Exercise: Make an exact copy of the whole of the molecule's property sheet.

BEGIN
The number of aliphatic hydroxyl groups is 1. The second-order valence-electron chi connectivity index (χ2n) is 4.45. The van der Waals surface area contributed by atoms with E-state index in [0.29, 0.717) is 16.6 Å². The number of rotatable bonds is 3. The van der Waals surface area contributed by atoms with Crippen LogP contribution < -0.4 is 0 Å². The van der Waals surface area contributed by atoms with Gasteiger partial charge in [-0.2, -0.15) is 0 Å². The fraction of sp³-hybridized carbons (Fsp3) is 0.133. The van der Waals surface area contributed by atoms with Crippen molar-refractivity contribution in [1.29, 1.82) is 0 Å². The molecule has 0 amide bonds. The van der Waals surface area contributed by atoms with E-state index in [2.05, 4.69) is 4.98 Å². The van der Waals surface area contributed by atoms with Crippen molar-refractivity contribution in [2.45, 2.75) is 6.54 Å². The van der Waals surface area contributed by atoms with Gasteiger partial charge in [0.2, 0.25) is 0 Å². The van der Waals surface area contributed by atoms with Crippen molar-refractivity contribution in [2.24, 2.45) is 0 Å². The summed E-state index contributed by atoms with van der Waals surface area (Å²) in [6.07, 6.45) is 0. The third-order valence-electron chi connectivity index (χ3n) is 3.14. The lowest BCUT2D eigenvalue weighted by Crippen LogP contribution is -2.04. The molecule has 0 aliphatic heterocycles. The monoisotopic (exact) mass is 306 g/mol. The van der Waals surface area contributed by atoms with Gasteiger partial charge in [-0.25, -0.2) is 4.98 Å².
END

The number of aliphatic hydroxyl groups is 1. The second-order valence-electron chi connectivity index (χ2n) is 4.45. The van der Waals surface area contributed by atoms with E-state index in [0.29, 0.717) is 16.6 Å². The number of rotatable bonds is 3. The van der Waals surface area contributed by atoms with Crippen LogP contribution < -0.4 is 0 Å². The van der Waals surface area contributed by atoms with Gasteiger partial charge in [-0.2, -0.15) is 0 Å². The fraction of sp³-hybridized carbons (Fsp3) is 0.133. The van der Waals surface area contributed by atoms with Crippen molar-refractivity contribution in [1.29, 1.82) is 0 Å². The molecule has 0 amide bonds. The van der Waals surface area contributed by atoms with E-state index in [2.05, 4.69) is 4.98 Å². The van der Waals surface area contributed by atoms with Crippen molar-refractivity contribution in [2.45, 2.75) is 6.54 Å². The van der Waals surface area contributed by atoms with Gasteiger partial charge in [0.2, 0.25) is 0 Å². The van der Waals surface area contributed by atoms with Crippen molar-refractivity contribution in [2.24, 2.45) is 0 Å². The summed E-state index contributed by atoms with van der Waals surface area (Å²) in [6.07, 6.45) is 0. The third-order valence-electron chi connectivity index (χ3n) is 3.14. The lowest BCUT2D eigenvalue weighted by Crippen LogP contribution is -2.04. The molecule has 0 aliphatic heterocycles. The monoisotopic (exact) mass is 306 g/mol. The van der Waals surface area contributed by atoms with Gasteiger partial charge in [-0.25, -0.2) is 4.98 Å².